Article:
Kim Driscoll

Kim Driscoll

Mayor of Salem

Governing, running a city, a state or a country is an increasing complex job, and we need specialists who are passionate about that job if we want our society to thrive. Kim Driscoll comes very close to that ideal: she is smart, pragmatic, and she is truly following a calling. She was part of a team that turned around the city of Chelsea in Massachusetts after it entered receivership, and then went on to become mayor of Salem, an office she has held for for 16 years. Currently, she is running for lieutenant governor of Massachusetts.

This interview is focused more on Kim’s journey and her experience in public service than her campaign, so even if you don’t agree with her politics, you will find a lot of helpful and practical advice.


[02:41] – Kim, welcome to the show, tell us about yourself and where your journey started, and what led you to choose at some point to enter into public service?
[05:09] – What drew you initially to, you know, urban planning to working for the city? Was there something that was in your interest or was it more like an opportunity out of college?
[06:43] – What were some of the early lessons for you as you were progressing from intern to urban planner? Like what really, what it took to get decisions made?
[08:54] – What are some of the lessons and qualities that help move things along with your peers and colleagues?
[10:14] – When did you start thinking about who you were as a civic leader and what were the qualities that you were trying to model and you know how to embrace it? Were there people who were mentors or inspirations to you and what did you learn from?
[12:48] – Was there a moment that was like a particularly challenging situation that you had to navigate? And what did you learn from it?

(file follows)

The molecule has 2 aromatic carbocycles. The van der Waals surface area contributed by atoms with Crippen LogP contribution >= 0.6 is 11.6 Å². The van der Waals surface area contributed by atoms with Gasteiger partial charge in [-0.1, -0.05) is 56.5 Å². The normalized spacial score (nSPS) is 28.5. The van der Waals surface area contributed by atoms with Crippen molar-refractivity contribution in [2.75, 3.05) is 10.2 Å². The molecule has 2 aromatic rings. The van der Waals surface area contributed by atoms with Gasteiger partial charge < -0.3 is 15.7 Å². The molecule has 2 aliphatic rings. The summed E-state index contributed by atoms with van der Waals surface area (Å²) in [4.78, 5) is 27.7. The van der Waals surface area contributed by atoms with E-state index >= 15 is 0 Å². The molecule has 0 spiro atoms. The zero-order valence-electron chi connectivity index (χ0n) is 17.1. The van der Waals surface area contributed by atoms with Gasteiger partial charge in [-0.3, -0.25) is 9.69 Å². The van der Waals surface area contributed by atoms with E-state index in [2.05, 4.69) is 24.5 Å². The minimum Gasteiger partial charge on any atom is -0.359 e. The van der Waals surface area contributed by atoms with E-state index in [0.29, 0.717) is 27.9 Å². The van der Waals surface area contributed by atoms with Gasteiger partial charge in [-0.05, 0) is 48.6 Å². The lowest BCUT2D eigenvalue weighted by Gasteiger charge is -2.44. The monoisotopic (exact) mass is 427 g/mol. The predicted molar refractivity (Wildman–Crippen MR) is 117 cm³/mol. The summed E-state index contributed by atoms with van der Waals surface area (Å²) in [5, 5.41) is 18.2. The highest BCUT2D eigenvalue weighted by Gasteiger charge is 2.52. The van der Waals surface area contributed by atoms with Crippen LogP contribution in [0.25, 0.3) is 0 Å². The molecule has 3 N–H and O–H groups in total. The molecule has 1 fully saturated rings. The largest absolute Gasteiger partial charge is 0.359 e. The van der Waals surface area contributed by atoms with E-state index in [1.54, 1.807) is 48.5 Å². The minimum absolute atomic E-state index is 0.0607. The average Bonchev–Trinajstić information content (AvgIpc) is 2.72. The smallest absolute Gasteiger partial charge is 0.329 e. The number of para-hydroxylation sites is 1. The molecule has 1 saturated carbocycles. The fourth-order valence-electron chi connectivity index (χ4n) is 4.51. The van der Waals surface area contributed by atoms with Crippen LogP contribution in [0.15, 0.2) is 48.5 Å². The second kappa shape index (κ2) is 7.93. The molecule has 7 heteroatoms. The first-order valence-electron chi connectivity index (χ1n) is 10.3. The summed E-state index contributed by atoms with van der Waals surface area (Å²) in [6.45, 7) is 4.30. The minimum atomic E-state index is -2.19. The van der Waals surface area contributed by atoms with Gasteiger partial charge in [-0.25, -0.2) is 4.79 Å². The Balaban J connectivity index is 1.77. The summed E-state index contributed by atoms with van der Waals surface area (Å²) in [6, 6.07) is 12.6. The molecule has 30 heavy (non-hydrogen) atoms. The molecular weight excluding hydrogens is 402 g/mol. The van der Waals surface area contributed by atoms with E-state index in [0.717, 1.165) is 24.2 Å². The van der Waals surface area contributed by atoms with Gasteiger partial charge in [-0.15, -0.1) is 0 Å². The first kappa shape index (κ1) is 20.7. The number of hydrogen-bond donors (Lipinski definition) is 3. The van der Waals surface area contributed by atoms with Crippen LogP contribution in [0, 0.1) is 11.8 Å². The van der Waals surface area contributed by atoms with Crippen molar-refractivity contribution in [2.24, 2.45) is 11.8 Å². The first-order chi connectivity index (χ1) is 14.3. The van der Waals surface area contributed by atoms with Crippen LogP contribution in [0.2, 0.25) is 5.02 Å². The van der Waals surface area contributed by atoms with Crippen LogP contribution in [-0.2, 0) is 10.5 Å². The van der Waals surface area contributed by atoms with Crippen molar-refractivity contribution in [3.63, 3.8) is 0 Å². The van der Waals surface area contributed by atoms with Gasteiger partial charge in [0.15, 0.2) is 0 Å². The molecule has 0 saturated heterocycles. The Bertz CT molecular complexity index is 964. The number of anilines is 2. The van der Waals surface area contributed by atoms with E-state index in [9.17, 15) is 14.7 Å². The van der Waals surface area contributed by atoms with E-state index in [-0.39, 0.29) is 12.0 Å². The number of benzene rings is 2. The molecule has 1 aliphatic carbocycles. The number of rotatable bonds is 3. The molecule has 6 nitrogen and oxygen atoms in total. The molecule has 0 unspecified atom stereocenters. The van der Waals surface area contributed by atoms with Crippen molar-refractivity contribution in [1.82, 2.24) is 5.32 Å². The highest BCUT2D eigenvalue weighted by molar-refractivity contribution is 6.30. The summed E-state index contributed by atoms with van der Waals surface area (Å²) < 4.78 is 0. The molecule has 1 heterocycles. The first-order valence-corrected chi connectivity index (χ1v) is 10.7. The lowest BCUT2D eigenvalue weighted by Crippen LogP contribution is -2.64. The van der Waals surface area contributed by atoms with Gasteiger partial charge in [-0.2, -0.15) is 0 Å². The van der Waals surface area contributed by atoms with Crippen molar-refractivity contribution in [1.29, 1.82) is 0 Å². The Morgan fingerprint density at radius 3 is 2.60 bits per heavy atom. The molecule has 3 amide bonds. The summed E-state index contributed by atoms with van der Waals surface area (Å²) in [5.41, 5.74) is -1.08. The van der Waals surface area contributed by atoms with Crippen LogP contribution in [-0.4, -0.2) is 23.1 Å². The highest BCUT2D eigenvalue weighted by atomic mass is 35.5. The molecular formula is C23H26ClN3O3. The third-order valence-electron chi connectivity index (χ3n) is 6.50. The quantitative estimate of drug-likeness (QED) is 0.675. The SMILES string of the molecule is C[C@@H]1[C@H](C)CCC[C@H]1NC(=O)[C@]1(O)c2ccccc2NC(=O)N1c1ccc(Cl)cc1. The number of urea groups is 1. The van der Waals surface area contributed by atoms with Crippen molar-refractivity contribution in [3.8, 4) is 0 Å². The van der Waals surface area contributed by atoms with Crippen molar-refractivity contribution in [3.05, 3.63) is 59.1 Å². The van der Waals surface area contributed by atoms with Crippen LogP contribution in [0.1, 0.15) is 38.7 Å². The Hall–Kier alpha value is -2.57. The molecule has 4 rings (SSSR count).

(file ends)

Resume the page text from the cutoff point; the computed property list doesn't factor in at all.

[14:30] – What are some of the examples of the programs in a situation that goes from “a community that is not showing up” to “a community that decides to participate”? And what are some of the lessons that can be drawn out of that?
[16:22] – What made you decide to make the jump into sort of the elected path? How does that happen for somebody to decide, to get involved in politics?
[17:55] – How did you start thinking about what else you needed in order to be successful in that process and to make the decision to actually tackle that?
[20:06] – How do you think about and how did you prepare yourself for having difficult conversations?
[21:52] – How does one find that balance and how long does it take before you’re in a place where you’re really comfortable that you are in the right spot?
[23:14] – How do you think about your leadership style and who you want to be as a leader?
[25:59] – What do you think you brought into who you are right now from your experiences resettling every few years?
[28:14] – What is the attractiveness of the Lieutenant Governor role?
[30:04] – How do you think about your sort of career past the Lieutenant Governor? Do you have bigger political aspirations in the long run?
[31:44] – If you were to think back at what has helped you be successful and were to distill two or three leadership tips that people can apply in any area of their professional life, what are the two or three most important things that you say people would use?
[33:42] – Do you have a hobby or an interest outside of work and government that is important to you and maybe how has that influenced the way that you work and govern?
[34:39] – What is the one cliche or expression that makes you crazy?
[34:58] – Food for your body or food for your soul.
[35:58] – Thank you and closing remarks.

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